A brothel? I asked. No, La Casita Blanca was not a brothel, but a place where clandestine lovers met and were treated with the most absolute discretion ever known to those that visited this soon to be demolished place. Example: when you entered the building with your car, curtains covered each parking stall so nobody would know who was visiting with their lover. Each bedroom had three buttons, one to indicate you were leaving (personal ensured the couple would not cross with another leaving a room), one for room service, and another to ring a taxi. It took one year of apprenticeship for staff to learn how to guard a client's privacy.

Soccer games were the perfect cover up for a married man to meet with his lover. At the end of a romantic tryst, married men were given soccer game results to cover their domestic absence. This is only one example of how smoothly this place was designed to coordinate rendezvous. I wonder how many of these hourly dates my bench has seen, whose clothes did it hold, if it could only speak of the trobades appassionats it witnessed. I would listen attentively to its whispers of men and women who met  secretly  to relish in feverish appointments without their secret being discovered. The infidelities of wives and husbands alike in its long 100 year history.

The bench has the number 66 painted in gold on the underside of it. Àide, who is not only the salesperson, but the owner, suggested it could mean the bedroom number. She tries to reassure me that couples did not have intimate moments on the bench. Do you want me to buy the bench or to or are you trying to get me not to buy this? Please, no more details, I tell her laughing. I don't think it's the bedroom number, since La Casita Blanca had only 43 rooms. It could mean the number assigned to it when auctioned, along with the wall sized heart shaped mirrors, lamps and other abandoned pieces of furniture losing their place in the lives of amants. It doesn't matter what 66 means now, it's new house number is now 43.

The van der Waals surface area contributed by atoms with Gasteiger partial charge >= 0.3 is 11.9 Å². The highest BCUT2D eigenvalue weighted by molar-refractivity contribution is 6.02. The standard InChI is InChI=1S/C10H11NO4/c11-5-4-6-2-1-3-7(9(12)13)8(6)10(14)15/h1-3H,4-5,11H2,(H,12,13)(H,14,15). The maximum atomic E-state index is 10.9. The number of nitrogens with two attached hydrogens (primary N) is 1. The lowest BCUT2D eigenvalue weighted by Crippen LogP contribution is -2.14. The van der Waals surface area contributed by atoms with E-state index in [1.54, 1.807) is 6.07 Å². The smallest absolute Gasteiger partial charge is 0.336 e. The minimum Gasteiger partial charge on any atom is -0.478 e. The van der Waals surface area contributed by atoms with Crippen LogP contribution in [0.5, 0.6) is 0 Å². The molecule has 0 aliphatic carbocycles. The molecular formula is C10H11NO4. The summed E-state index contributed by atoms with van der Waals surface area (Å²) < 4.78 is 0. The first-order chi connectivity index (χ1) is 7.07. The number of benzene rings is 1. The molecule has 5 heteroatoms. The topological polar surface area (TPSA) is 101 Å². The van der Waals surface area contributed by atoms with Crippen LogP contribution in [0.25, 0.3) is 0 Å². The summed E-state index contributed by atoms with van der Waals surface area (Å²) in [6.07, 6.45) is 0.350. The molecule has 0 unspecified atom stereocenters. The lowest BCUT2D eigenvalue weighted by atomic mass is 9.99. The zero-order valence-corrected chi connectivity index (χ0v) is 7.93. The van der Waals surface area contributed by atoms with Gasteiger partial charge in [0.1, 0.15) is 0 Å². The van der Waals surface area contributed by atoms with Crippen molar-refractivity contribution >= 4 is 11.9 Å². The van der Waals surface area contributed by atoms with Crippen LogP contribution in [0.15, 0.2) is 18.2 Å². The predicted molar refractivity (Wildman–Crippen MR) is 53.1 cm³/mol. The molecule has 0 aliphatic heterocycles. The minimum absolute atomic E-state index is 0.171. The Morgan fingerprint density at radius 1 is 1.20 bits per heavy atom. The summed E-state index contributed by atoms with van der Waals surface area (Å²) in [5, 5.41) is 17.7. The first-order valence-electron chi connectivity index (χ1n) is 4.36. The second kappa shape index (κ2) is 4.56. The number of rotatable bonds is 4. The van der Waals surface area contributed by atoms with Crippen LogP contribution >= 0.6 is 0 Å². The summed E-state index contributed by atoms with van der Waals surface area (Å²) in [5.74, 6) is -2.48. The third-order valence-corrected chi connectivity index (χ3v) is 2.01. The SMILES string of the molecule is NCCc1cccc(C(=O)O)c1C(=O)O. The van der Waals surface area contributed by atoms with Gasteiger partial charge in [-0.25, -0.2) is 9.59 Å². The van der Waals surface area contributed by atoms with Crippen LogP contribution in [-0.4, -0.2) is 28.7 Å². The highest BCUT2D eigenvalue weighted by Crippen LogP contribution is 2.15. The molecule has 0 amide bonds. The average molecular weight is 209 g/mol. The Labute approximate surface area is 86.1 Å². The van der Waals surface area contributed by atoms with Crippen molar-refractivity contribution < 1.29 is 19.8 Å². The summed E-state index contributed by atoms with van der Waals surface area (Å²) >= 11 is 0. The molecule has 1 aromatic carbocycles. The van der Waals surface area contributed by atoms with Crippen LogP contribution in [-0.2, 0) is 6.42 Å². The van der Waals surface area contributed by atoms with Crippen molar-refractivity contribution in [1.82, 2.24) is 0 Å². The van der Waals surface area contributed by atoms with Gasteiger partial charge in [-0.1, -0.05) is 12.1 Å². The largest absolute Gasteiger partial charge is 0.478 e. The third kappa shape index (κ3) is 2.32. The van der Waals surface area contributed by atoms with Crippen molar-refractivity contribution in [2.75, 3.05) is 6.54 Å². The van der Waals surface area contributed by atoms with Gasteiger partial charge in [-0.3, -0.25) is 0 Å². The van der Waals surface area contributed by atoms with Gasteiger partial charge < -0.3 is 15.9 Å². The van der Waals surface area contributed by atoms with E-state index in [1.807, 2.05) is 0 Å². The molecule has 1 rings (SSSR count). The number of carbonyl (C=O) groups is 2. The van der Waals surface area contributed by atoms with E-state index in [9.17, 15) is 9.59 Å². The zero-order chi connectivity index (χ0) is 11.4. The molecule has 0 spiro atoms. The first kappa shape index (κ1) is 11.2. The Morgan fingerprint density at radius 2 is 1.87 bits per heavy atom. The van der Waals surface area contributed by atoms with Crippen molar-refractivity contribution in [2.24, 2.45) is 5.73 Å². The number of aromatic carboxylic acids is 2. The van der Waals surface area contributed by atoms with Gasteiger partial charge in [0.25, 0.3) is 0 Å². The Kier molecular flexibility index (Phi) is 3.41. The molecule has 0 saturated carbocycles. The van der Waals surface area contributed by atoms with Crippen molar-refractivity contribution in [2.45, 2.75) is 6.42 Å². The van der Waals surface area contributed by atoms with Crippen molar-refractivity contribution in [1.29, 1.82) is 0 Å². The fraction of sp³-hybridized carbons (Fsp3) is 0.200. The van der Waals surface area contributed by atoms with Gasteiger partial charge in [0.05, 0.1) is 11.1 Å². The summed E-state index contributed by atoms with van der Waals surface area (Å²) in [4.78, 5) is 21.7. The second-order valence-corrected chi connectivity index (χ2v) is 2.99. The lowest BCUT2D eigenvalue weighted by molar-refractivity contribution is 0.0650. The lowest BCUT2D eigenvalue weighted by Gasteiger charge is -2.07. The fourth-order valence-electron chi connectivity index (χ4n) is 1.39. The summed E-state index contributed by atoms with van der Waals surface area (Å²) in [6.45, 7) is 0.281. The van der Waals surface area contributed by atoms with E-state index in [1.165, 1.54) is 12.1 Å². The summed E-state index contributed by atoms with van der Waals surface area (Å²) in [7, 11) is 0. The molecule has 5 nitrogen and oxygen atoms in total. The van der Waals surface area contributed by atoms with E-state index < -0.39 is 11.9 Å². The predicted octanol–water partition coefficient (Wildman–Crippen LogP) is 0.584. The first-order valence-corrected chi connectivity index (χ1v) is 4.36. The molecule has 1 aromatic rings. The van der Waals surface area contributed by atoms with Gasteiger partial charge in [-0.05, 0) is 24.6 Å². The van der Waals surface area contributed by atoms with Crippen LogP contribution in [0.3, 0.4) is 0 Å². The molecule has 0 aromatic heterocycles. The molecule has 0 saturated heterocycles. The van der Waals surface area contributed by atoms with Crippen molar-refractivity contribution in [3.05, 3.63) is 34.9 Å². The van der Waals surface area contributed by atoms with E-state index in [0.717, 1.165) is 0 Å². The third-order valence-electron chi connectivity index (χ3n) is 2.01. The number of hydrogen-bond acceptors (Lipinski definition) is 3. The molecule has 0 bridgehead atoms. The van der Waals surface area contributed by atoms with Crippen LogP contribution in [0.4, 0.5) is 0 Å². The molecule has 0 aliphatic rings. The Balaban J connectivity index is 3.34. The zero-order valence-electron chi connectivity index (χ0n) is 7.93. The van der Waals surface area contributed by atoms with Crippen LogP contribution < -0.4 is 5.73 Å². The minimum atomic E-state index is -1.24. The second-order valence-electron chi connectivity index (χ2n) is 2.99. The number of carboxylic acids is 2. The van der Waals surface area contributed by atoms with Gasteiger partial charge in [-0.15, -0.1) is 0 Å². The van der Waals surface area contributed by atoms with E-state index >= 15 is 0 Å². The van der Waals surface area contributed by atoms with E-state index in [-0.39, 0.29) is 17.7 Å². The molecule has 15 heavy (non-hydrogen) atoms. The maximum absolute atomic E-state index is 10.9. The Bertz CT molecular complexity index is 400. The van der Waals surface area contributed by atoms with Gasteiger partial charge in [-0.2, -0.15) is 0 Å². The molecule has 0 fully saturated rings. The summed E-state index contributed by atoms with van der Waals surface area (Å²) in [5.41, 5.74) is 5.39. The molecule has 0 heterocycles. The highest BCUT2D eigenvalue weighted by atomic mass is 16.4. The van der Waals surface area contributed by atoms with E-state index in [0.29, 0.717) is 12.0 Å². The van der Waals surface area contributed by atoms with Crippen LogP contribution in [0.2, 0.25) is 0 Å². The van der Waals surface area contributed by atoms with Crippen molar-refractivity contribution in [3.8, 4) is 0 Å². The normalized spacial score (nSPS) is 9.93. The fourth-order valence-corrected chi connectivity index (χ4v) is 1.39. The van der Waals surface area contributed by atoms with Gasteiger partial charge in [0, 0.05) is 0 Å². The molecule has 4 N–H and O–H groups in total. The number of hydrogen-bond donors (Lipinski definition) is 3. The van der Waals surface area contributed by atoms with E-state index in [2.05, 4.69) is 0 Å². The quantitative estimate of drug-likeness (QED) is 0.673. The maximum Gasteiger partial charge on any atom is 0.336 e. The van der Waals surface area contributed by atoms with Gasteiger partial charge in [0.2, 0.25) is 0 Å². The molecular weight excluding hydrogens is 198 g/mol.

I couldn't read my neighbor's expression when I explained the bench's history.
It needs sanding and reupholstering. 

Blah, blah, blah

What is the worst part about returning to California to visit family and friends? Driving. I feel I spend most of my time driving up and down all the  freeways that end in 0 or 5s. Going west, now east, tomorrow south. I am in constant motion driving and gritting my teeth, thinking of how back "home in Barcelona" I don't worry about gasoline, jam packed lanes with over-sized vehicles, and a sense of never arriving to my destination because of dense traffic--I just hop on a metro or train and arrive at my destination in 25 minutes.

There's just one drawback to this alternative--the other passengers on the train. Most of the time riding a FGC train into Barcelona is not so bad if it's the weekend. Most wagons are half full. Now if you decide to take the train into Barcelona during a weekday, it's just not going to be the same experience.

The wagons are packed with university students, people getting to work, and South American nannies. All seats are taken and the wagon entrance is crowded with people gripping passenger bars, and that means you remain standing until the train empties somewhere between Gracià and Plaza Catalunya.